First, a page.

Meet the JADE Research Vault … it’s an advance

You may remember the days of paper. We do. We still have a lot of it and we use it every day. This is one of our research vaults. It’s where the JADE editorial team extracts meaning, sometimes with a pencil, always with love of the law. Yellow pads at the ready.

The JADE Legal Research HQ is the location of our research vault. This enormous facility is built for the future. The vault is more than 2,000 metres long and 300 metres wide. We estimate that it will provide us with sufficient storage for legal primary materials until at least 2050.

(We waited until the lunch break to take this photo.) Usually you would find out editors at the tables ready to pounce like cats upon challenging legal research questions. Robots have no place here. Legal knowledge is too precious to squander on machine learning or algorithms. We are human scale.

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The JADE Research Vault. Source: http://hdl.loc.gov/loc.pnp/krb.00664. Photographer: Balthazar Korab. Architect: Eero Saarinen.

Our Legal Research Desktop

 

JADE Advance … we’re already there … transforming research

It’s been a big week of advance here at the JADE Legal Research HQ. As always, the team has been experimenting with all kinds of new ideas to bring you the best possible legal research experience. In a world where everything old seems new again, we have created the first dedicated 3D surround desktop research desk, the JADE Advance Research Sphere (JARS). Created with the most demanding and stylish users in mind, the JARS will be the centrepiece of any knowledge centre and can double as a conference table in chambers.

As you can see in the photo, legal research in JADE with this advanced unit is amazing. Put on the 3D-glasses and organise your universe of legal research on our tactile research desk. Start small. Work big.

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The New Look of JADE Advance. Source: http://hdl.loc.gov/loc.pnp/krb.00136 (Photographer: Balthazar Korab)

 

Lawcite and citation updates performance history

There are strengths and weaknesses of legal citators. One strength is that a citator can provide a researcher with pin-point updates when a later decision has made reference to a particular passage within an earlier legal decision. JADE’s CaseTrace provides that pin-point accuracy as well as general references made by later decisions. The references turbo-charge your research efficiency. One potential risk of using a citator is that unless it is kept up-to-date, the absence of a reference might suggest that a decision has not been considered at all. We call this citator currency.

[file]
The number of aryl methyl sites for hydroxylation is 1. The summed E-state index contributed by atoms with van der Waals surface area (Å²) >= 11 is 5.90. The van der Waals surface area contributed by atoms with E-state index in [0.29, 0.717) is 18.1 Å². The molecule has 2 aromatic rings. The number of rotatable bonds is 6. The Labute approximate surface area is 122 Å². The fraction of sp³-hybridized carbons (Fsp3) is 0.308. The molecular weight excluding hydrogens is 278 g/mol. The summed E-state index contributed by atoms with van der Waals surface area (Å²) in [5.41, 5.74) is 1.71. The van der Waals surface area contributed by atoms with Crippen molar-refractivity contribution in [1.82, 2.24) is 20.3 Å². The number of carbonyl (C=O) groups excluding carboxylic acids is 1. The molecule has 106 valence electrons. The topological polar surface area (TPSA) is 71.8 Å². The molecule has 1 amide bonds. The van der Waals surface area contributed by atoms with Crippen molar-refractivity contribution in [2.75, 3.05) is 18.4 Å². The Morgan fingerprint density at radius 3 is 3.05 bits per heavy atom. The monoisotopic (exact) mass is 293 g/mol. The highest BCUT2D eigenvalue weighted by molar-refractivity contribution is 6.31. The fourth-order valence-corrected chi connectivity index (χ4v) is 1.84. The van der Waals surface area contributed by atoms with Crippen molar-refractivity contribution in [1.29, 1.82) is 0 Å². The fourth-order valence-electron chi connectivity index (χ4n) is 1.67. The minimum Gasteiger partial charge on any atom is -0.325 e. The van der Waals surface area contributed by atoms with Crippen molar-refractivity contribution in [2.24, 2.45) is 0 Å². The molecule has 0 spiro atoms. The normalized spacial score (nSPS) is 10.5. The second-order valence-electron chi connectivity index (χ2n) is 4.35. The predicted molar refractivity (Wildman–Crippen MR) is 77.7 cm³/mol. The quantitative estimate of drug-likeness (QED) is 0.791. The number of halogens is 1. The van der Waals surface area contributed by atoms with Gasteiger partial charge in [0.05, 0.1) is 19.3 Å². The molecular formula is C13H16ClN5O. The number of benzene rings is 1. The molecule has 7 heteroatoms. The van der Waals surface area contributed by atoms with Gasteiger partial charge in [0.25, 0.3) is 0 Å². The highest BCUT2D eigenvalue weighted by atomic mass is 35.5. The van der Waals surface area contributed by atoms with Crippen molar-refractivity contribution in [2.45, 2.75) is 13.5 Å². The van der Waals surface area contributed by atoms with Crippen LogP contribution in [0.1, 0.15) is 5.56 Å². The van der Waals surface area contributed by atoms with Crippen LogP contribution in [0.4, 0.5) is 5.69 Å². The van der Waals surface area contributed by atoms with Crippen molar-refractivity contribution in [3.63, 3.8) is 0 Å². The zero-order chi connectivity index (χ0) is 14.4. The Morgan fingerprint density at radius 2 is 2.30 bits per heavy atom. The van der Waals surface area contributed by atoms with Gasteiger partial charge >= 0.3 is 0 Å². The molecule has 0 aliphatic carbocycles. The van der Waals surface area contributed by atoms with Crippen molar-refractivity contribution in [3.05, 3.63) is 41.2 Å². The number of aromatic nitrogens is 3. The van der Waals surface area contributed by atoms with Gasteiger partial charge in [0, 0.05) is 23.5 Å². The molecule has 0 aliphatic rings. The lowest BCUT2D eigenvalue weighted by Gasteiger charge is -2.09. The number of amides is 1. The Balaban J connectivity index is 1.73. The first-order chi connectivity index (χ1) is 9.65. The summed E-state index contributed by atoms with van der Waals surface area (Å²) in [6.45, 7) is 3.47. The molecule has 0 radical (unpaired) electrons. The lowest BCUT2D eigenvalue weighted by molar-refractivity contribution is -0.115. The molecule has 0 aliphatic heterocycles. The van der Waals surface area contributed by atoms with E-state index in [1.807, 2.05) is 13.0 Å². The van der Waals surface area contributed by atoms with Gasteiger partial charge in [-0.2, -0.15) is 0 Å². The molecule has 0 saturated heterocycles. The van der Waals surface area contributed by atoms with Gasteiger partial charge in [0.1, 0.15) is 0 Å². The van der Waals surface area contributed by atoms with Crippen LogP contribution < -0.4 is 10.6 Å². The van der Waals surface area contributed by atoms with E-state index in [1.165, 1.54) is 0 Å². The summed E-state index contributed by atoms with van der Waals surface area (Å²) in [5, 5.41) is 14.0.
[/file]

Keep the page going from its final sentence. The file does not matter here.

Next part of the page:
The risk of missing a later decision by relying on an out-of-date citator is why many of us learn to undertake a search on the decision as well. If a decision of the High Court of Australia or an intermediate appellate court casts doubt on a legal proposition, the astute legal researcher needs to know about this immediately.

When we have been teaching students how to do legal research, we have regularly compared CaseTrace with other systems. One of these is AustLII’s LawCite. LawCite has many more citations in it. At the time of writing (14 February 2015), there are 4,638,414 citations in LawCite and 1,149,123 citations in JADE. It is not possible to know how many of the Citations in LawCite are references to secondary materials.

Citator Currency in Jade’s CaseTrace and AustLII’s LawCite

JADE CaseTrace. All CaseTrace references in the JADE legal research platform update instantly, as soon as JADE has parsed the most recent decision referring to a judgment or statutory reference. The paper clips on the right hand side of the JADE page are instantly updated. Searching also works immediately.

AustLII’s Law Cite. The story is quite different with AustLII’s LawCite. Since we started monitoring the published update frequency within LawCite in August 2014, we noticed the following:

Our Review Date When LawCite was updated Last update Period between updates Cases and Articles in LawCite
20-Aug-14 07-Jul-14 44 days 4,550,035
26-Aug-14 25-Aug-14 1 day 49 days 4,550,035
27-Aug-14 26-Aug-14 1 day 1 day 4,563,832
04-Nov-14 26-Sep-14 39 days 31 days 4,577,280
10-Dec-14 02-Dec-14 8 days 67 days 4,613,759
28-Jan-15 12-Dec-14 47 days 10 days 4,616,118
14-Feb-15 10-Feb-15 4 days 60 days 4,638,414

Litigation History as part of your Legal Research Routine

Litigation history is now part of JADE